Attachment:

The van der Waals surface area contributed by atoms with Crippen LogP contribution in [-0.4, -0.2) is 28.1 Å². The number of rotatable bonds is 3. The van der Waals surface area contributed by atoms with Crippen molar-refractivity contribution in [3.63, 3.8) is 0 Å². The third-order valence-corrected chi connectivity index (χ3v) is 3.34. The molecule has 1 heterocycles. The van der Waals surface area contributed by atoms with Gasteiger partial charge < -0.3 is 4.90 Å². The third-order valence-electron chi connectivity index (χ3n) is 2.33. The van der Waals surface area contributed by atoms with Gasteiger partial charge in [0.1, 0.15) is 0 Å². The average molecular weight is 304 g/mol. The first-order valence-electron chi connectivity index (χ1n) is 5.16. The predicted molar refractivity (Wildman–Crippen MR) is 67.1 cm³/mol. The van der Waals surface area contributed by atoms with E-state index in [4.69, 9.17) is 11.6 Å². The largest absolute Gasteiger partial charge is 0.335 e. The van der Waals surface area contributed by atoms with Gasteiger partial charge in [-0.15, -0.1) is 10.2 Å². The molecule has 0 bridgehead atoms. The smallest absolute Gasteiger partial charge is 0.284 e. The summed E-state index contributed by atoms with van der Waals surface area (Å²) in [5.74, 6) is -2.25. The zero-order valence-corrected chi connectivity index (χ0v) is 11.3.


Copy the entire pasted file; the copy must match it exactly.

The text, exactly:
The van der Waals surface area contributed by atoms with Crippen LogP contribution in [-0.4, -0.2) is 28.1 Å². The number of rotatable bonds is 3. The van der Waals surface area contributed by atoms with Crippen molar-refractivity contribution in [3.63, 3.8) is 0 Å². The third-order valence-corrected chi connectivity index (χ3v) is 3.34. The molecule has 1 heterocycles. The van der Waals surface area contributed by atoms with Gasteiger partial charge < -0.3 is 4.90 Å². The third-order valence-electron chi connectivity index (χ3n) is 2.33. The van der Waals surface area contributed by atoms with Gasteiger partial charge in [0.1, 0.15) is 0 Å². The average molecular weight is 304 g/mol. The first-order valence-electron chi connectivity index (χ1n) is 5.16. The predicted molar refractivity (Wildman–Crippen MR) is 67.1 cm³/mol. The van der Waals surface area contributed by atoms with E-state index in [4.69, 9.17) is 11.6 Å². The largest absolute Gasteiger partial charge is 0.335 e. The van der Waals surface area contributed by atoms with Gasteiger partial charge in [-0.15, -0.1) is 10.2 Å². The molecule has 0 bridgehead atoms. The smallest absolute Gasteiger partial charge is 0.284 e. The summed E-state index contributed by atoms with van der Waals surface area (Å²) in [5.74, 6) is -2.25. The zero-order valence-corrected chi connectivity index (χ0v) is 11.3.